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We decided to then head over to the Ueno district to look for food. Ueno is famous for its park and also many museums. However, if you get off at Ueno station and walk out, you will find that there are tons of restaurants along the streets. There was also a street that sort of reminded us of a night market.

 

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We ended up finding this building that housed many restaurants and found a izakaya type restaurant called Kotekichi. They featured okonomiyaki and many omelette type of dishes. First up was a pork omelette filled with cheese and topped with mayo and takoyaki sauce. Really enjoyed this piping out.

 

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Next was a shrimp yakisoba. We were surprised that the shrimp were tiny dried ones. The flavour was great but I wanted fresh shrimp instead. Guess that would’ve cost a lot more though!

 

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Last but not least was a seafood okonmiyaki. They actually brought us the okonomiyaki with the wrong filling so we returned this back to the kitchen and they were very nice about it. Perhaps there was a language barrier issue!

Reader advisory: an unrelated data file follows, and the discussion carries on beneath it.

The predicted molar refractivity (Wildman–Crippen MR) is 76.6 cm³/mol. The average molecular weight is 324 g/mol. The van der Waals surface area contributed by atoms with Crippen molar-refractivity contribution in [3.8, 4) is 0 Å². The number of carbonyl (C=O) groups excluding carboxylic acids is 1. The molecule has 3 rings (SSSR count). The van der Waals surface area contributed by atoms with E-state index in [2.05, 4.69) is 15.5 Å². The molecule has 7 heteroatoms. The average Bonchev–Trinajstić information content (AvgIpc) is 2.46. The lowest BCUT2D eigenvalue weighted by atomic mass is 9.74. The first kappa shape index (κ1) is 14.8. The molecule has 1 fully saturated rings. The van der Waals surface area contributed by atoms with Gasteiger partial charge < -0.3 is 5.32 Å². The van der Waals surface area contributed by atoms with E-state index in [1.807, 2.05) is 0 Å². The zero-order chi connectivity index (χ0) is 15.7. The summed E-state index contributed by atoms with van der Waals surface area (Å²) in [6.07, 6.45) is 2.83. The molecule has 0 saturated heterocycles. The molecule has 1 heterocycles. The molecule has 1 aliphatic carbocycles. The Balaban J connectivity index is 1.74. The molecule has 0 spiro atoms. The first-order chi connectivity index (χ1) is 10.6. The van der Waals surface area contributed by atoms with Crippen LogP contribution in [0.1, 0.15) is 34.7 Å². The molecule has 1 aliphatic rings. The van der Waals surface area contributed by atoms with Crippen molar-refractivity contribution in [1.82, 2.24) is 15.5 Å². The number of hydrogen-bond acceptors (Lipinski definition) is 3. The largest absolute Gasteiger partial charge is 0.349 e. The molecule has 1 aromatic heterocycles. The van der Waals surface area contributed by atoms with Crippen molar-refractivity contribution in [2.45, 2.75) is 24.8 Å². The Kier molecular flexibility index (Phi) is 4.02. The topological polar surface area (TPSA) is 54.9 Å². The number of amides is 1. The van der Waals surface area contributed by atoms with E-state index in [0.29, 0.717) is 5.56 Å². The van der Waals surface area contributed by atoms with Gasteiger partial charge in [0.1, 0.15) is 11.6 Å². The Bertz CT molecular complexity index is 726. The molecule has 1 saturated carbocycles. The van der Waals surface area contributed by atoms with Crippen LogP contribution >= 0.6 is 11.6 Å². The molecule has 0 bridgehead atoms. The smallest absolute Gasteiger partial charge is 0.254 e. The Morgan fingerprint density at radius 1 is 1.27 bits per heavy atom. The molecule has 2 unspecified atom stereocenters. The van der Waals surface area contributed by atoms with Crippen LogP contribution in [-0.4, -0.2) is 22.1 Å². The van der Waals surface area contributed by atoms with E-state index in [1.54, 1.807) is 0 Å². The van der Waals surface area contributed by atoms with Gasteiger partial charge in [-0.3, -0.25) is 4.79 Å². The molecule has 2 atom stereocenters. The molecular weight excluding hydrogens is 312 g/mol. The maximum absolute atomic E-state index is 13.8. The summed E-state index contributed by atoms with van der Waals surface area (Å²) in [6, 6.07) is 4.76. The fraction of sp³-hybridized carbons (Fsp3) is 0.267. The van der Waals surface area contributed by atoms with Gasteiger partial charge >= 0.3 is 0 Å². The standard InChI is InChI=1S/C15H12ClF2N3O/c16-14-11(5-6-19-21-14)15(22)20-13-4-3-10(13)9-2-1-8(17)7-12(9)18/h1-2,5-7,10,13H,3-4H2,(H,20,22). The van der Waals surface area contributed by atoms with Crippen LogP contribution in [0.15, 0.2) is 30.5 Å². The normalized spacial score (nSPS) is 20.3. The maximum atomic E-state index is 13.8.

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After dinner, we headed back to Shinjuku and S suggested we walk to the Tokyo Metropolitan Government Building (東京都庁). He read online that we can visit the observation deck for free. What a great idea because you can get a panoramic view of the city! We visited at night time, and I believe it closes at 11pm. However, there was still a line up to go in. We probably waited around 30 minutes as they have security check and also a wait to go up and down the elevator. The view was amazing and well worth the wait, especially since it’s free!

 

Senso-ji Temple
Address: 2-3-1 Asakusa, Taito 111-0032, Tokyo Prefecture

Kagetsudo
Address: 2-7-13 Asakusa, Taito 111-0032, Tokyo Prefecture

Asakusa Culture Tourist Information Center
Address:
2-18-9 Kaminarimon, Taito 111-0034, Tokyo Prefecture

Kotekichi (Ueno)
Address: 1-54 Uenokoen | Uenonomori Sakura Terrace 2F, Taito 110-0007, Tokyo Prefecture

Tokyo Metropolitan Government Building
Address: 2-8-1 Nishi-Shinjuku, Shinjuku 160-0023, Tokyo Prefecture